Personalized — shift from a segment of 1 to something closer to an n of 1.
De-physicalized – like all of the other sectors of society and our economy, we will not need to rely on big physical things (like buildings and large equipment, beds); they will be hyper miniaturized. Therefore physical things will be democratized, and consumers will be able to access and afford them. Soon our wearables will become medical devices used by the consumer and also the healthcare system. Democraziation will extend to humans as well, and we will use less human capital for repetitive and some cognitive tasks. This will free up our highly trained medical personnel to do things only humans can do: compassion, context, empathy, and humanizing situations.
Empowered – we have had a highly patriarchal paradigm of healthcare and medicine for more than 150 years. All that is up for grabs. At a minimum, we will shift to a paradigm of shared decision-making and in some cases, patients and their families/communities will be in charge, and the rest of us will be in service to them.
How can front-line healthcare workers prepare for the changes that you’re describing?
First, be aware; read, listen to podcasts, go to meetings where people like me are helping paint a picture of emerging future scenarios. If already there – then act now. Don’t tolerate behaviours in yourself, in your org or in your health system, which are protecting the past. Protect the future instead, and then invest at least 10% of your time co-creating that future. If more, even better.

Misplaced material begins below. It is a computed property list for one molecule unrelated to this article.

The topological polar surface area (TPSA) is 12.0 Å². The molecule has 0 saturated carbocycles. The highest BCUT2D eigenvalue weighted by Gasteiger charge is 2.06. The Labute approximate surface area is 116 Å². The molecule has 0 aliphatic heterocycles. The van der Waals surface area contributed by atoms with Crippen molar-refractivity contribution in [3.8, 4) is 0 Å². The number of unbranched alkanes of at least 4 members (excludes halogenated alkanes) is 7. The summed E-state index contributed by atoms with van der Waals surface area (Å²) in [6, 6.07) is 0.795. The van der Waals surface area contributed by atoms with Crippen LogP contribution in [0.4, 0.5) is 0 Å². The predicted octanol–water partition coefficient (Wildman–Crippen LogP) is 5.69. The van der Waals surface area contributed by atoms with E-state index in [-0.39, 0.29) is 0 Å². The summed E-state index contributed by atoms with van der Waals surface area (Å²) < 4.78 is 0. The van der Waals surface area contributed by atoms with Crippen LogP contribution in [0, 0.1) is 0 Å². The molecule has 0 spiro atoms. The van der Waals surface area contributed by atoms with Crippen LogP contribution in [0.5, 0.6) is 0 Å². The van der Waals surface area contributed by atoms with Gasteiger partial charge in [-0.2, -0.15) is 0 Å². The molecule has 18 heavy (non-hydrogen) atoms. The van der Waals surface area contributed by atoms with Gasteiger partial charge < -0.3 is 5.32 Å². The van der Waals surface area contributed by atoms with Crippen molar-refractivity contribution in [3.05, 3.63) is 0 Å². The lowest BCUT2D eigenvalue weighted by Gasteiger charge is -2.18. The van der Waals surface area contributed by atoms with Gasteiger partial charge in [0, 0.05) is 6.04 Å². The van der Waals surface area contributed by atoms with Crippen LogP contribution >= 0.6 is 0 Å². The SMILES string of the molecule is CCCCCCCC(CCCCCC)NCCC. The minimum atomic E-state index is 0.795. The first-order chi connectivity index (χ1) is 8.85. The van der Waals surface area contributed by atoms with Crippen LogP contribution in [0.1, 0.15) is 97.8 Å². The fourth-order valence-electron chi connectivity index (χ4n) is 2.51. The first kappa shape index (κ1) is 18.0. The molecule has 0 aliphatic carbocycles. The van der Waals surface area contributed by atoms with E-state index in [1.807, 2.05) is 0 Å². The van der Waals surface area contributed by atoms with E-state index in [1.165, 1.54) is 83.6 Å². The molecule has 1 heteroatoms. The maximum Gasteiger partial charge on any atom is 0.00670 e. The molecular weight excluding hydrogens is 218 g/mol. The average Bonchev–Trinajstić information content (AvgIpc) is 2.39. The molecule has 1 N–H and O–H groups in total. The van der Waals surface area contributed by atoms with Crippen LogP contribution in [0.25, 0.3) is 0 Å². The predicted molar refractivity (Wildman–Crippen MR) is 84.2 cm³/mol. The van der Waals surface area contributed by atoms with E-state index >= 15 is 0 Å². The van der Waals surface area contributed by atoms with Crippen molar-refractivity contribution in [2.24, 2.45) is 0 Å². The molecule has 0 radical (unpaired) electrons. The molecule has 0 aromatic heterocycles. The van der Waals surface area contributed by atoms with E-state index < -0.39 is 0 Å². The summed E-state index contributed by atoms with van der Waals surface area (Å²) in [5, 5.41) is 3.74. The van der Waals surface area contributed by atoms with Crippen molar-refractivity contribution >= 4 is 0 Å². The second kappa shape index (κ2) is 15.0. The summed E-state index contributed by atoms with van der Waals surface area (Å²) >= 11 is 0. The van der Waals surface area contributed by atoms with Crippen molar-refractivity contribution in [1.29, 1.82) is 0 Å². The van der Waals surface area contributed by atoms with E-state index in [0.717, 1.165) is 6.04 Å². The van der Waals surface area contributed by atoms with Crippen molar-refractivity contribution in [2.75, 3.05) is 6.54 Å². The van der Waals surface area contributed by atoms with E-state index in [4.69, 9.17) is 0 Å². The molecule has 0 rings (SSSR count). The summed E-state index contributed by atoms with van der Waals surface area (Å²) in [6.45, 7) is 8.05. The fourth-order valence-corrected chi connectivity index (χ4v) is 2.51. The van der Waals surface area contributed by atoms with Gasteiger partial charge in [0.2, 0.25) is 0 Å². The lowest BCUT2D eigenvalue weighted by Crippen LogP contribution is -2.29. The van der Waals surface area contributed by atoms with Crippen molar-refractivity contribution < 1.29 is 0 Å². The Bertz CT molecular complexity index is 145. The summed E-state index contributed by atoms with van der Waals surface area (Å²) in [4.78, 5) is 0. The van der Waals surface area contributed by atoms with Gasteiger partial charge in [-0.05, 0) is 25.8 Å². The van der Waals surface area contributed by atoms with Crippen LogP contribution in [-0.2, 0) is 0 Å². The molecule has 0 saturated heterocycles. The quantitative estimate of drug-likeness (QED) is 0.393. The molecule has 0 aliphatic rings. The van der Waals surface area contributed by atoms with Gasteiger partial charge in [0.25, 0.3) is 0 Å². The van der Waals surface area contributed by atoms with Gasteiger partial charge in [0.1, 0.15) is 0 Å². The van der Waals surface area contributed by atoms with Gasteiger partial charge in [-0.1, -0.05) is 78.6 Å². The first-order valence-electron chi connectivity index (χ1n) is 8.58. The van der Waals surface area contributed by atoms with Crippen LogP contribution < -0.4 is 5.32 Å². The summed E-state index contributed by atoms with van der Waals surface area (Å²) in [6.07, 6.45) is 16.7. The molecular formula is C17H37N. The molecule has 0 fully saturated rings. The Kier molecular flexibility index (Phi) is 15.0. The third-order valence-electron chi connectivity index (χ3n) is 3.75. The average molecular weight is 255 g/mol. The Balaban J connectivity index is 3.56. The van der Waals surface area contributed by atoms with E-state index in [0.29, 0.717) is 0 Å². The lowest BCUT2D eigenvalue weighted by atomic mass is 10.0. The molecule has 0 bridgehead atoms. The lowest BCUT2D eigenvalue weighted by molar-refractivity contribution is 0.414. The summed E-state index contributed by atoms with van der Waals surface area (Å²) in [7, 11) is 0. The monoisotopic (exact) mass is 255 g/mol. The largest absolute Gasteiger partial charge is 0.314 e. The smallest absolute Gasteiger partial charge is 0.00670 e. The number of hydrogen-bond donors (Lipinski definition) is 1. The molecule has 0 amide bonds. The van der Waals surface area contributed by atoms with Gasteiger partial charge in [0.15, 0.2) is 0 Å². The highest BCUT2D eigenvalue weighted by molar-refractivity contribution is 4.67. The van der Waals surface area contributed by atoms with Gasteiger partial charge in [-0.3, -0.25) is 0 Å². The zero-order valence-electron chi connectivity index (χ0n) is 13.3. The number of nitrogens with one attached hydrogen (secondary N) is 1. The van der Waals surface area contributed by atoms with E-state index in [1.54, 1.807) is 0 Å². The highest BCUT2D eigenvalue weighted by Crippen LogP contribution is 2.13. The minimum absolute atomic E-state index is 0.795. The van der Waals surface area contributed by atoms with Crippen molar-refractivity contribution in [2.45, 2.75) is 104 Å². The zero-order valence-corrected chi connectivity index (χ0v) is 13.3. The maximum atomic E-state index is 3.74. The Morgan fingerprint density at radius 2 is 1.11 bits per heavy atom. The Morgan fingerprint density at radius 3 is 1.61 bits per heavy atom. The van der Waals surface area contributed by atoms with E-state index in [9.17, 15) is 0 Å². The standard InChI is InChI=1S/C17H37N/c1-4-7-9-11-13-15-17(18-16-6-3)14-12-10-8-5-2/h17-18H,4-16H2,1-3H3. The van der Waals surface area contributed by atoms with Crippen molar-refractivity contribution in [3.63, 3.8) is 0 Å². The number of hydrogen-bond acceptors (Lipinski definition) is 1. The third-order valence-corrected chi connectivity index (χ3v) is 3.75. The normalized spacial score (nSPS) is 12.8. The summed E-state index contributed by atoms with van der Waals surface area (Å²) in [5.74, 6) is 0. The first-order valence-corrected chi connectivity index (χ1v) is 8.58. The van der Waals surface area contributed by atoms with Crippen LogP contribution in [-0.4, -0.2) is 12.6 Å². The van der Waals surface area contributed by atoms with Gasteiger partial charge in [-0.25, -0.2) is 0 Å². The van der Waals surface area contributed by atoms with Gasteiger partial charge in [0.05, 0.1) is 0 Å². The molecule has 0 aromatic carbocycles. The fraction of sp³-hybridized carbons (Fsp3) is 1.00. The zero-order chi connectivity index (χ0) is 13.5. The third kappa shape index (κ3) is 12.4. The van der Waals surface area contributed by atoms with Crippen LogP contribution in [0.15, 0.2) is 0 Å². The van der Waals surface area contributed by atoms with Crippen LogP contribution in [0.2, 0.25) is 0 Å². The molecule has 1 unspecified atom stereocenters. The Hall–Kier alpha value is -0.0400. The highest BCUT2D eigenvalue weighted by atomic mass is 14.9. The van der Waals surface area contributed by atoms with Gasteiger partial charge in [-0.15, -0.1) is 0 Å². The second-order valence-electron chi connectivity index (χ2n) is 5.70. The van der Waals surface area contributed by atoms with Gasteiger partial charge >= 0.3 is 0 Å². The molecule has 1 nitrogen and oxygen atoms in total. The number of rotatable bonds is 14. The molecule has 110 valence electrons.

How can we take some of the fear and resistance out of change in healthcare?
When you see the direction the future of healthcare is going, you can’t ‘unsee’ it. Exposing the “preservatives” to real-world examples of people, patients, health systems who are already part of the new healthcare paradigms is key, and relatively easy to do – as there are dozens of great exemplars we can hold up globally. Next is to have a theory of change that you/your department/your organization follow when trying to bring about system-level change in healthcare.
Where is the impact going to most be felt as we shift from the old industrialized model of healthcare to the future of health you describe?
The change coming to healthcare has profound impacts on multiple components of our health systems of today. When the old paradigm (that no longer serves) is creatively destroyed, and then put back together to the new paradigm (where patients win out first and foremost), people will gain, and people will lose. Those who stand to lose (power, money, predictability, control) will hang onto that they stand to lose for as long as possible. And this is why our system and the incumbent players who dominate the system will continue to be slow to self-destruct creatively. That is where disruption comes in — whatever entity can come up with a way to deliver to patients and families a better value prop that aligns with where the future is heading, at an acceptable cost, will disrupt the incumbent that refuses to let go of its outdated business model.